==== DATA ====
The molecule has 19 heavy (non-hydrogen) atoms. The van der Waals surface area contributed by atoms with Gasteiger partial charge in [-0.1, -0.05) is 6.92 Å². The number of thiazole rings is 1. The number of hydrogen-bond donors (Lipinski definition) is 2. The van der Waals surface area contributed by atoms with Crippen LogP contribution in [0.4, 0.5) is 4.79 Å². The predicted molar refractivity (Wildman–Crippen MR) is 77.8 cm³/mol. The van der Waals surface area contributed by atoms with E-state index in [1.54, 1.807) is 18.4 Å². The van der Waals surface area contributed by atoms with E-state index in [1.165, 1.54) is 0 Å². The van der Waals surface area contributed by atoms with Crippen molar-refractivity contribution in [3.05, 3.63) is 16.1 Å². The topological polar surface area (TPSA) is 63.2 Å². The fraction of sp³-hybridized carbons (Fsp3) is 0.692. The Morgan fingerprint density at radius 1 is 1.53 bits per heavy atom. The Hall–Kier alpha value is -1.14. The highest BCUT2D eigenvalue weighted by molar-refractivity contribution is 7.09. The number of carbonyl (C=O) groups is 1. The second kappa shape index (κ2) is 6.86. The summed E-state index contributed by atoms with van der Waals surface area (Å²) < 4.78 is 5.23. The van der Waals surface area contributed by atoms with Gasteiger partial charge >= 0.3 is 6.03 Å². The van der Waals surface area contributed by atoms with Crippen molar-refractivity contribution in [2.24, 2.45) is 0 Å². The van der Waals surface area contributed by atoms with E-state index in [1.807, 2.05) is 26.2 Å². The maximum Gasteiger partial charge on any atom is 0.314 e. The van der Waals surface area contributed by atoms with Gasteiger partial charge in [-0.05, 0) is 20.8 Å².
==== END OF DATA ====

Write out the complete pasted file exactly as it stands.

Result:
The molecule has 19 heavy (non-hydrogen) atoms. The van der Waals surface area contributed by atoms with Gasteiger partial charge in [-0.1, -0.05) is 6.92 Å². The number of thiazole rings is 1. The number of hydrogen-bond donors (Lipinski definition) is 2. The van der Waals surface area contributed by atoms with Crippen LogP contribution in [0.4, 0.5) is 4.79 Å². The predicted molar refractivity (Wildman–Crippen MR) is 77.8 cm³/mol. The van der Waals surface area contributed by atoms with E-state index in [1.54, 1.807) is 18.4 Å². The van der Waals surface area contributed by atoms with E-state index in [1.165, 1.54) is 0 Å². The van der Waals surface area contributed by atoms with Crippen molar-refractivity contribution in [3.05, 3.63) is 16.1 Å². The topological polar surface area (TPSA) is 63.2 Å². The fraction of sp³-hybridized carbons (Fsp3) is 0.692. The Morgan fingerprint density at radius 1 is 1.53 bits per heavy atom. The Hall–Kier alpha value is -1.14. The highest BCUT2D eigenvalue weighted by molar-refractivity contribution is 7.09. The number of carbonyl (C=O) groups is 1. The second kappa shape index (κ2) is 6.86. The summed E-state index contributed by atoms with van der Waals surface area (Å²) < 4.78 is 5.23. The van der Waals surface area contributed by atoms with Gasteiger partial charge >= 0.3 is 6.03 Å². The van der Waals surface area contributed by atoms with Crippen molar-refractivity contribution in [2.24, 2.45) is 0 Å². The van der Waals surface area contributed by atoms with E-state index in [1.807, 2.05) is 26.2 Å². The maximum Gasteiger partial charge on any atom is 0.314 e. The van der Waals surface area contributed by atoms with Gasteiger partial charge in [-0.05, 0) is 20.8 Å².